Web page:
Orphax is Sietse van Erve, a Dutch player who we last heard with his 2013 album De Tragedie van een Liedjesschrijver Zonder Woorden. Writer Jack Tatty found a lot of variety in the six drones on that release, but today’s record is much more single-minded. Warschauer Strasse (OPA LOKA RECORDS OL 1703) contains just two lengthy pieces, which refuse to vary very much as they unspool before us with a relentless sense of purpose. Right away the listener is obliged to listen harder and try and identify the minute shifts in texture and tone that Orphax may be layering into these ambitious compositions.
The work has its origins in van Erve’s visits to Berlin. He found it to be a city of great contrasts. While he has many happy, and quite personal, memories of his sojourns, there is also a kind of “roughness” to Berlin which he couldn’t ignore. On one level, Warschauer Strasse represents his attempts to resolve this tension, allowing moments of distress and noise to cause ripples in the calm surfaces of his soft drones. If you listen with some knowledge of his plan, the two pieces here start to make some musical sense; the actions of disturbance he’s alluding to are not simply isolated events in the musical flow, however. Rather, it’s a process that seems to be happening continually. To put it another way, for over 20 minutes he walks a tightrope and attempts to square a circle, reconciling conflicting memories and emotional states within a vaguely-shifting drone. There’s a stasis to the music here which I like; it’s giving us a chance to concentrate on something.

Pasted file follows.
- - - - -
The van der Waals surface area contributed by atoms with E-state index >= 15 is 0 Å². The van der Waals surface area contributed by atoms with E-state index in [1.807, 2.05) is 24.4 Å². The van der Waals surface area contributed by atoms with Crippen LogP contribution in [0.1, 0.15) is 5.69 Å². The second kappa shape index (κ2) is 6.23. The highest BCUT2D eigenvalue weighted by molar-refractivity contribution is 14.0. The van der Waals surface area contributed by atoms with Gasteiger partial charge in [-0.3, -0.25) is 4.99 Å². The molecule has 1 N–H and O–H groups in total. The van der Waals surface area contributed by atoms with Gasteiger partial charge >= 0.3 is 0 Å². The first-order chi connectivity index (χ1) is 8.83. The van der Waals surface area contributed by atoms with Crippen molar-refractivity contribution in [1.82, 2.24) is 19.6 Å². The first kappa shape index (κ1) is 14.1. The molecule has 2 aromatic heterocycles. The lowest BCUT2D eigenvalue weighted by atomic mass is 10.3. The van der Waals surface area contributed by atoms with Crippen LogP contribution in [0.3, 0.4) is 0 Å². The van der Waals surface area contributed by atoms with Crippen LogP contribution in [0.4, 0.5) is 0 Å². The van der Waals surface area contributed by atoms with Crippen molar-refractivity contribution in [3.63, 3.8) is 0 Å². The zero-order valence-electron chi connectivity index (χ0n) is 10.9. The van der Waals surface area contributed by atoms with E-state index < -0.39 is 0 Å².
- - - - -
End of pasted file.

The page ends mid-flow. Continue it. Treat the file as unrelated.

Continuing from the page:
It’s a tricky area when we start to discuss fleeting and intangible things like “memory”, and even more so when an artist alludes to matters of great personal significance. Most of us find the best we can hope for from a trip abroad is to send a postcard home with a cheap sentiment scrawled on it. 1 But the power of art ought to be that it can make these experiences more universal, and deeper; that is sublimation. On this occasion, judge for yourself how close Orphax comes to success. From 12th June 2017.
- If anyone even sends postcards any more, that is. It’s more likely to be a selfie posted to Facebook or Instagram, allowing hundreds of people you’ve never even met to share your emotional moment, before you’ve even had a chance for it to sink in. ↩